per Jamabandi for the year 1997-98 at the rate of Rs.3,22,500/- per Killa
which included all rights attached to the land.

It was averred in the plaint that the defendant in the Civil suit had
received Rs.50,000/- on 7.2.2003 and a further sum of Rs. 50,000/- on
25.2.2003 as against the determined price of 3,22,500/- per killa as per
the agreement. As stipulated in the agreement the balance amount was to be
paid on 3.6.2013 at the time of execution and registration of sale deed
before the sub Registrar, Patti. It was also recited in the agreement that
the suit land was already mortgaged with the State Bank of Patiala and the
defendants should clear the loan before execution of the sale deed in
favour of plaintiff failing which the deposited amount would be forfeited.
The plaintiff, as averred in the plaint, went to the office of the sub-
Registrar but the defendants did not turn up. As there was breach of
contract by the defendants, for they failed to execute and register the
sale deed in favour of the plaintiff, he initiated the civil action for
specific performance of contract or in the alternative for recovery of
Rs.2,00,000/- as compensation.

The defendants entered contest and filed the written statement contending,
inter alia, that the suit was not maintainable; that the plaintiff was not
ready with the balance amount; that the stand put forth by the plaintiff
that he had come to Tehsil complex on 3.6.2003 along with the balance sale
consideration and the attesting witnesses was farther from the truth, for
the original defendants remained present in the office of Sub Registrar,
Patti from 9.00 a.m. to 5.00 p.m. but the plaintiff did not turn up as he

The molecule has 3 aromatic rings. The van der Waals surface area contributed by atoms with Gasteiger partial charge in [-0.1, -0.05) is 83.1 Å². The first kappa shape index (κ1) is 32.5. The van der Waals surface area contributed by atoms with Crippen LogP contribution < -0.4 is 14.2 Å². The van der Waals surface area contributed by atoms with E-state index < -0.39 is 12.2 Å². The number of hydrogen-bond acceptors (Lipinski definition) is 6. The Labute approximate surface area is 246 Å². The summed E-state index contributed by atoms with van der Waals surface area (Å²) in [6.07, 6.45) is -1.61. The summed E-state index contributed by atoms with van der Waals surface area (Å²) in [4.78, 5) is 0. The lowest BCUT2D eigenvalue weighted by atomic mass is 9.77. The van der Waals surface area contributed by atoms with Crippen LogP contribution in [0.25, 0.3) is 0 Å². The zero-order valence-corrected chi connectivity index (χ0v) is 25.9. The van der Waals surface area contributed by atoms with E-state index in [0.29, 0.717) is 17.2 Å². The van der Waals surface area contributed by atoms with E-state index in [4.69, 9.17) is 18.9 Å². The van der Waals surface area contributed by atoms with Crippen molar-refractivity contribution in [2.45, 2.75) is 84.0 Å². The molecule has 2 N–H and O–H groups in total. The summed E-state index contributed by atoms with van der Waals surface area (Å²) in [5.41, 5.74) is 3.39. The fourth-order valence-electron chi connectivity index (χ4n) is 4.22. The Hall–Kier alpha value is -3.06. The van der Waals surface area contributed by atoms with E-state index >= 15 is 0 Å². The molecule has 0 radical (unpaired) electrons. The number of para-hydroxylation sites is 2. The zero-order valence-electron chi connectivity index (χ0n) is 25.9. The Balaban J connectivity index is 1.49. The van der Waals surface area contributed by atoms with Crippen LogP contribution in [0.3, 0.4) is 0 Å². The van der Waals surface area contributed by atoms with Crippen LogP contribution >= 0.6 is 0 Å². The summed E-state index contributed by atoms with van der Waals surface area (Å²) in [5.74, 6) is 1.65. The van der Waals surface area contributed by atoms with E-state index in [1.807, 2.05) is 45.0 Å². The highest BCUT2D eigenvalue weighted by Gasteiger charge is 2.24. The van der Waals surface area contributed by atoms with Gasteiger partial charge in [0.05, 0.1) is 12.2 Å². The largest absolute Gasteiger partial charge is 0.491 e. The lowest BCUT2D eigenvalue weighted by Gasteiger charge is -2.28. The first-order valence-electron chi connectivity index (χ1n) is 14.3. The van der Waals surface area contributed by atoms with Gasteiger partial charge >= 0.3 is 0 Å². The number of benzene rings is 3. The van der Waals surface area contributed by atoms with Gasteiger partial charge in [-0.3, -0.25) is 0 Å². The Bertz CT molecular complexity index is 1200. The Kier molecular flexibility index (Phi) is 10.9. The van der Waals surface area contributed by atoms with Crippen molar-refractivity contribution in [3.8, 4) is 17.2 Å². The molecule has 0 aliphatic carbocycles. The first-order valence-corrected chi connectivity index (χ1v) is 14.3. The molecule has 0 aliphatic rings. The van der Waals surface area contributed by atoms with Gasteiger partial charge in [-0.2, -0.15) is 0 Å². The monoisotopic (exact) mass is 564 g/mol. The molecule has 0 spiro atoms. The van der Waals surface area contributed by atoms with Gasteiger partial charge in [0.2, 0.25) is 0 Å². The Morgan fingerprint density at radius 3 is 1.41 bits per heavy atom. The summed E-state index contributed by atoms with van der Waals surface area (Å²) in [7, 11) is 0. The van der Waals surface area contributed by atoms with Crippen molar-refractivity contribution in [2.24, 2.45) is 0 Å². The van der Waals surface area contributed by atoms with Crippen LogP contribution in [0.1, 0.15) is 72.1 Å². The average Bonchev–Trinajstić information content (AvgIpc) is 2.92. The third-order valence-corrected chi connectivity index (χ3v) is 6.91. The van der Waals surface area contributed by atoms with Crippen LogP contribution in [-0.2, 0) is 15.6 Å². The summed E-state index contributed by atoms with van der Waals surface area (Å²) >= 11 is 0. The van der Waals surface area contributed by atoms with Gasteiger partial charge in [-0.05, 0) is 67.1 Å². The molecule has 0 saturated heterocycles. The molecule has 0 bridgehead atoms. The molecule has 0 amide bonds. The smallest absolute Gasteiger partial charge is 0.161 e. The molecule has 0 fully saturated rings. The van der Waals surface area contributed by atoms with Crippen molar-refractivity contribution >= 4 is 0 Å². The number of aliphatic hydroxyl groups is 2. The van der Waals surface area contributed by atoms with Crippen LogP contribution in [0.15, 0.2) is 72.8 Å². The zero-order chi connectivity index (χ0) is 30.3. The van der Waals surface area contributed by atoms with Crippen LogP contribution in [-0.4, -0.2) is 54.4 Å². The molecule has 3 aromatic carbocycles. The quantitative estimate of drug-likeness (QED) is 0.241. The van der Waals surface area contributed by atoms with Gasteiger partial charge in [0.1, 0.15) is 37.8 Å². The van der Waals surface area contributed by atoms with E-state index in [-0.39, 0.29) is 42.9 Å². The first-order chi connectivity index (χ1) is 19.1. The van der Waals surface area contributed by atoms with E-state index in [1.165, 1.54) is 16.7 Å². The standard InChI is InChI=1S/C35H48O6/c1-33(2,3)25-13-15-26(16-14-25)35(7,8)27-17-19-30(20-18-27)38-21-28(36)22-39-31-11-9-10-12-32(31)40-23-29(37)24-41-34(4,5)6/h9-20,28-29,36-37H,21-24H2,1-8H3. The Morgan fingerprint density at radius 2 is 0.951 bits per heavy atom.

was not ready with the balance consideration; and that the defendants moved
an application before the concerned Sub-Registrar for marking their
presence and gave an affidavit which was duly signed by the Sub-Registrar.
The further stand of the defendants was that the plaintiff and her
relatives tried to take forcible possession of the property in dispute as a
consequence of which FIR No. 97 dated 9.6.2003 for offences punishable
under Sections 307, 326, 323, 148 and 149 of the Indian Penal Code and
Section 25 of the Arms Act was registered.

The learned trial Judge framed as many as six issues, recorded the evidence
and, eventually, dismissed the suit filed by the plaintiff. It is apt to
mention here that during the pendency of the suit the plaintiff had filed
an application under Section 151 of the Code of Civil Procedure (CPC) for
filing of additional documents with the prayer that the said documents
should be accepted as additional evidence. It was stated in the
application that in her evidence she had already deposed that she had got
Rs.9,00,000/- from her husband’s brother, Gian Singh, and he was having
Rs.1,00,000/- in her account bearing No. 1313. It was also averred that
she was under the impression that her father was prosecuting the case and
had filed the statement of accounts bearing No. 1-29 of Gian Singh and of
plaintiff’s bearing No. SB/17274 but inadvertently her father could not